Martin McGuinness has indicated that Sinn Fein would review its support for policing in Northern Ireland if party leader Gerry Adams is charged by detectives investigating the murder of Belfast mother-of-10 Jean McConville.
Stormont’s Deputy First Minister and Sinn Fein veteran said he and colleagues would not be making a “knee-jerk” decision but suggested they would “reflect” on their endorsement of the Police Service of Northern Ireland (PSNI) if such a situation came to pass.
Mr McGuinness raised the spectre of what would be a huge blow to the peace process in the region as he said it was his understanding police were applying to a judge to extend the period of time they can question Mr Adams at Antrim police station.
Asked if Sinn Fein would withdraw support for policing if Mr Adams is ultimately charged, Mr McGuinness said: “We are very thoughtful and we are very reflective but I think if such a scenario does develop then we will sit down and we will reflect on what will be an even more serious situation than the one we face today.”
With the initial 48-hour deadline looming for officers to either charge or release Mr Adams after his arrest on Wednesday night, the PSNI is to apply for an extension, the Deputy First Minister claimed.
Adams, 65, who vehemently denies allegations levelled by former republican colleagues that he ordered Mrs McConville’s murder and secret burial in 1972, could potentially face a third night in custody.
Mr Adams, a former MP for West Belfast and now an elected representative for Co Louth in the Irish Dail, voluntarily presented himself for interview at the station by prior arrangement with detectives.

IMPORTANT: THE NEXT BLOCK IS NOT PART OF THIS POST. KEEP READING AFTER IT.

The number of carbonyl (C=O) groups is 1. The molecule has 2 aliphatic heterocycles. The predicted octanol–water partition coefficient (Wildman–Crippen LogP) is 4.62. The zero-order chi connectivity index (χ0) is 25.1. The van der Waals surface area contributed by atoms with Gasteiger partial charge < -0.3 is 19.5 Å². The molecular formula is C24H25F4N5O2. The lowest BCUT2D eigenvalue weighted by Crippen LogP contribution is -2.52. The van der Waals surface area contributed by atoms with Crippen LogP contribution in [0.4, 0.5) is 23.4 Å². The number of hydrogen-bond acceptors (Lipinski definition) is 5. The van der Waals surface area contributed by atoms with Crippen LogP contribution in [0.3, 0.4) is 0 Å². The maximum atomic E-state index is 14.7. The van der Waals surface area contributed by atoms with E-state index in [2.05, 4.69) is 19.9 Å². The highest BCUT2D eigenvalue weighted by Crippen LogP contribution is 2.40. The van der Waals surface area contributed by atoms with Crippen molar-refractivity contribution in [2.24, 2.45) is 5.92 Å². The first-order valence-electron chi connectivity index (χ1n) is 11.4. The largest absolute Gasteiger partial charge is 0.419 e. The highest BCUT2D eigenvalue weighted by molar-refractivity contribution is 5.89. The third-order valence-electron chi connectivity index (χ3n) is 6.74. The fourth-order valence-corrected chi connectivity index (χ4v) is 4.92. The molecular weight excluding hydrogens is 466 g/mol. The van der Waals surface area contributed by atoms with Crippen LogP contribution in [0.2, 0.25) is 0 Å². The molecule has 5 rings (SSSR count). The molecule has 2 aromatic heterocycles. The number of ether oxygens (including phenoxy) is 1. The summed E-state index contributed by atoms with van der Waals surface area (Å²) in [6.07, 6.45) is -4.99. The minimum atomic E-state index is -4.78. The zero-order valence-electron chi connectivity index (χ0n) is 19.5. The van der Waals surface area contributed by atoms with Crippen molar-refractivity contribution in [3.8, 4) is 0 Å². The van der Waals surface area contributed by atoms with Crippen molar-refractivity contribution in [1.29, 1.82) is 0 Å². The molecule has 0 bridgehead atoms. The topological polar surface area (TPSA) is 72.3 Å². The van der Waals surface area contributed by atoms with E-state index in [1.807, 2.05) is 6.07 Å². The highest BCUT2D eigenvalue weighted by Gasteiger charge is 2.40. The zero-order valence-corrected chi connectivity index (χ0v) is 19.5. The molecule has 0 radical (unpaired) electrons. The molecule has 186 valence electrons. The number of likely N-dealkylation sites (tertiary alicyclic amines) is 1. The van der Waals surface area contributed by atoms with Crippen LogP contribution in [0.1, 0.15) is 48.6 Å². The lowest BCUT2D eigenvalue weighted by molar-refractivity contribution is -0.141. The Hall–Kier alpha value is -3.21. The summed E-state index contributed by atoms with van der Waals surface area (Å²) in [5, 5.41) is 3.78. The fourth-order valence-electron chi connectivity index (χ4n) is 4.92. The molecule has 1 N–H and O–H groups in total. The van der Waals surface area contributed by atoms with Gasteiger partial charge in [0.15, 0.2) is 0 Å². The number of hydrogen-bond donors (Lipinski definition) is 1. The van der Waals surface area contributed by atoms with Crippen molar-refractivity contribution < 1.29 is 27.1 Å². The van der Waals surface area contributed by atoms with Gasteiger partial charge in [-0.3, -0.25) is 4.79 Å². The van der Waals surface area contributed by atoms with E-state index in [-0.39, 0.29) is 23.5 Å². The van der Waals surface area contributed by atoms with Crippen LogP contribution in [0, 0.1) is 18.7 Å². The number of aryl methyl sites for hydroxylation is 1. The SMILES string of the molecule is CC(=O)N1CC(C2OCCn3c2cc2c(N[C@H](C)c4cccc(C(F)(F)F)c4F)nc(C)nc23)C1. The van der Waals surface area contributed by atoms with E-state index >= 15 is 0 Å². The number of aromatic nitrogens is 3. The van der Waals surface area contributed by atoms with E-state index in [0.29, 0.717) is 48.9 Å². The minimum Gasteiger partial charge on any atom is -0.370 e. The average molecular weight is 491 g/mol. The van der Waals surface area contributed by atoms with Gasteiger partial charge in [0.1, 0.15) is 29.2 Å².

The Deputy First Minister said: “Yesterday I said that the timing of the arrest of Gerry Adams was politically-motivated.
“Today’s decision by the PSNI to seek an extension confirms me in my view.”
Sinn Fein’s decision to sign up to support the police in 2007 is viewed as a major milestone in the peace process and prompted the return to devolved rule in the region, with the republican party and the Democratic Unionists entering government together.
Mr McGuinness has accused a “cabal” within the PSNI of being behind the arrest of Mr Adams with the intent of damaging the peace process and inflicting political scars on Sinn Fein in the month of an election.
Asked if Sinn Fein’s support for policing could potentially be withdrawn, Mr McGuinness told a media conference at the party’s headquarters in west Belfast: “Obviously in the context of the scenario we find ourselves in at the minute we will have to, on an ongoing basis, monitor this situation where our party leader is being detained and I think you can draw your own conclusions.
“Depending on what happens this scenario will either be resolved in a satisfactory way, in which case we will continue to press on, continue to support the reformers within policing who have made, I think, such a massive contribution to the change of the policing arrangements that we have enjoyed in the course of recent times or the situation will not work out in the way we believe that it should.
“If it doesn’t, we will have to review that situation and we will have to review that situation in the context of continuing with our very positive and constructive role within what is a vitally important peace process.”